Landscape Morphology in Mexico City
Mexico City is a giant laboratory of urban morphology. Its 20 million residents live in neighborhoods based on a wide spectrum of plans. Here are some examples.
The colonial center (above) was built on the foundations of Tenochtitlan, capital of the Aztec empire. The old city was on an island in Lake Texcoco. The lake was drained to prevent flooding as the city expanded.
Geometric plans dominate throughout Mexico City. The Federal neighborhood (above) evokes the radiating streets of Palmanova, a town designed by Vicenzo Scamozzi in Renaissance Italy.
Nezahualcóyotl (above), or Ciudad Neza, is a municipality of one million people within Mexico City’s metropolitan area. Its street plans follow a standardized layout — public amenities with green space confined within mega-blocks.
The rich and famous tend to prefer organic forms, and tend not to economize on water for their gardens. In the wealthy neighborhood of Jardines del Pedregal (above), some houses have heliports.
Planners chose a repetitive style for their unfortunate clients in Fuentes de Aragón (above). This neighborhood is part of Ecatepec de Morelos (below), which — like Ciudad Neza — is a municipality within Greater Mexico City. The entire city doesn’t follow an extreme grid, but neighborhoods like Fuentes de Aragón are common.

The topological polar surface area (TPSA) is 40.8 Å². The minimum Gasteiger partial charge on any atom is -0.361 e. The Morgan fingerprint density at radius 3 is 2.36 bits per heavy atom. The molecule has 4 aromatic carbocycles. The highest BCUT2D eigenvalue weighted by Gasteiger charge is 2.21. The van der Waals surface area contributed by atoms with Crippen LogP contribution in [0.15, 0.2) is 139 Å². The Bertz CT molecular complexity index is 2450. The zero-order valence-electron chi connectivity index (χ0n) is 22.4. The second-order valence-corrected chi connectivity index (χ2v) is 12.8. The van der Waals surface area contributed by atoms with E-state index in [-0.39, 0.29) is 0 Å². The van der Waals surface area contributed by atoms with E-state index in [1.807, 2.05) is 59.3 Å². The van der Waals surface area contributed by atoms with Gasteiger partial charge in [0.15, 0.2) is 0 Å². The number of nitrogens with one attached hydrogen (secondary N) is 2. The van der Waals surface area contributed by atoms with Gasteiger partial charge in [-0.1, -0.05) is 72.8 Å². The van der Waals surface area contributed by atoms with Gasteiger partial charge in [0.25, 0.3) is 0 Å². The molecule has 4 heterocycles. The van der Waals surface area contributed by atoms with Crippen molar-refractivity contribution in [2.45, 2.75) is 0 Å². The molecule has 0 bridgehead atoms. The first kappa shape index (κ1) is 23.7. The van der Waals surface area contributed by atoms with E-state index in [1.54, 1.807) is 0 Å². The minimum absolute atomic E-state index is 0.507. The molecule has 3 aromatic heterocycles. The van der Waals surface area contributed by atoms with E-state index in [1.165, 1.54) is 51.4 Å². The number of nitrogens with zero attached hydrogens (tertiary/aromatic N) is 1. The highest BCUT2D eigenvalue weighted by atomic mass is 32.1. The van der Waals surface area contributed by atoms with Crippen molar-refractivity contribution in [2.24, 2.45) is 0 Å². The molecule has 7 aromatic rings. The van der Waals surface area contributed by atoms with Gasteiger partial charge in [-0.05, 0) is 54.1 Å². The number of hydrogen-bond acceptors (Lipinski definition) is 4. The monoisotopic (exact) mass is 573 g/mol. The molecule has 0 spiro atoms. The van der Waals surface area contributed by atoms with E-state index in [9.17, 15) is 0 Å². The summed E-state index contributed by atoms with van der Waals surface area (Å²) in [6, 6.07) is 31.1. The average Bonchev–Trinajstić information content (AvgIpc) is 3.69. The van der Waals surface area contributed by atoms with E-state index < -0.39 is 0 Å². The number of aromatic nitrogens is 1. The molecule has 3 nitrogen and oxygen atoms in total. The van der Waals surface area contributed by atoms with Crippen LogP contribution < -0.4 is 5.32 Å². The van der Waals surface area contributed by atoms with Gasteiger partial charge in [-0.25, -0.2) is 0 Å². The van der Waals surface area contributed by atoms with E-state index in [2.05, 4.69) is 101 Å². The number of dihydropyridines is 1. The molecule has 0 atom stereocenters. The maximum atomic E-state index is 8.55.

In recent years, Mexico’s federal government has invested substantially in housing for the poor. Its programs, such as those beautifully photographed by Livia Corona, have rehoused over two million families in massive developments like Los Héroes Tecámac (below) in Ecatepec de Morelos.
Modernist planning is still alive in Mexico, where planners appear to have substantial power in society. The challenge of resettling so many families in so few years has been solved through standardization. Many new settlements resemble enlarged microchips.
Other developments — like Geovillas Santa Bárbara (above) — have curved streets and more diverse layouts, but they are usually for higher-income populations.
The social dynamics behind urban growth in low-income areas are complex, and self-made construction is the rule. Very few public or private initiatives strike a balance between top-down and bottom-up housing development. Instead there are extreme disparities between the two.
Street markets under red canopies show up frequently in satellite images of Mexico City. The market above is in Xico, another municipality within the metropolitan area.
Xico is bordered by Chalco Lake (above) and the Santa Catarina Mountains (below). Here, urban development takes place without much formal planning. Green space and public amenities seem a luxury.
There is a real need for a new approach to urban development — one that empowers informal communities without imposing insensitive planning from above, addressing the roots of urban poverty instead of formalizing it.
Credits: Images from Google Earth.